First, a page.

We call for a coordinated economic policy response around the following five elements:

  • The ECB must provide as much support as possible to the fiscal consolidation and rebalancing effort. In the short run that means committing to maintaining its base rates close to zero. Keeping interest rates low is vital to help minimise refinancing costs while pushing up the rate of nominal GDP growth. It must continue to accept Greek bonds as collateral.
  • Euro area governments should commit to meeting Greece’s needs to restructure its sovereign bonds for a three-year period. The sums involved do not require the involvement of the IMF, whose participation is only justified, if at all, by political considerations.  This would immediately and drastically reduce the market interest rates to be paid on new bond issues: the rate demanded by euro area governments should be explicitly tied to the benchmark rate for German Bunds plus a penalty rate, which should be set so as to ensure the best possible chances for consolidation while avoiding future sovereign moral hazard.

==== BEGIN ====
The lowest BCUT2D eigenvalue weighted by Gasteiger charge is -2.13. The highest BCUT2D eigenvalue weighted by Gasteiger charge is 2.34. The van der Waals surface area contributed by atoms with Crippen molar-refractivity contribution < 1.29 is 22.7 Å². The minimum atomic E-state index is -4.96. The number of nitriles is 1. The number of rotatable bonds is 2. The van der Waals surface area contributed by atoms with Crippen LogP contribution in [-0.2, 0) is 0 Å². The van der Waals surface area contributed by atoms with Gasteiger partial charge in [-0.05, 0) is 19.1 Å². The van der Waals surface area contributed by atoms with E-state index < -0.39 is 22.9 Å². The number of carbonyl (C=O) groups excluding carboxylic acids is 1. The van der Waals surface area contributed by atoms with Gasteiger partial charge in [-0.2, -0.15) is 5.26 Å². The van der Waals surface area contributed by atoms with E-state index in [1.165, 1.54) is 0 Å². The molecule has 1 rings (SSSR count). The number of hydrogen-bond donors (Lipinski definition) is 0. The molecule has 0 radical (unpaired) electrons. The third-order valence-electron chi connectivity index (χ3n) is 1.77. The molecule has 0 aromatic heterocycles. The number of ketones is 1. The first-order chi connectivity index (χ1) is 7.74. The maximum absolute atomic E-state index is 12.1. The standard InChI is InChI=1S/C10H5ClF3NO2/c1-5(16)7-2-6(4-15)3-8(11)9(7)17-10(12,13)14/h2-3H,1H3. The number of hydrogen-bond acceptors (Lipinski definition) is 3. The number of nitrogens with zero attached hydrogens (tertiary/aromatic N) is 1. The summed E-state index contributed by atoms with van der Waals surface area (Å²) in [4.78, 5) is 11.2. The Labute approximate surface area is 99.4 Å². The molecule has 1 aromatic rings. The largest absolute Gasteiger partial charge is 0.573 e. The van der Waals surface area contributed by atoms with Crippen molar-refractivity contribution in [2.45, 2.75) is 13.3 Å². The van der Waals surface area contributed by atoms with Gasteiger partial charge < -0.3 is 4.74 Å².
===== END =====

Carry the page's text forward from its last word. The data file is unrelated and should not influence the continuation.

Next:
• Greece accepts enhanced supervision of its public finances and announces a longer-term fiscal consolidation package designed to have as limited negative effects on demand as possible in the short run (notably drastically reducing tax evasion), but primary fiscal surpluses in the medium run; it couples this with a time-limited freeze on wages and administered prices and policies to increase product market competition.
  • Germany, Austria and other surplus countries commit to maintain fiscal stimulus and a period of faster-than-productivity-growth wage increases; more generally, fiscal exit strategies should be coordinated within the Council to underpin area-wide economic recovery while rebalancing demand within the currency area. This requires asynchronous exit strategies. Greece and other deficit countries have to employ them earlier while the surplus countries like Germany follow later on. After the adjustment period wage policies should return to an orientation to the medium-run growth of national productivity plus the ECB’s inflation target in all countries.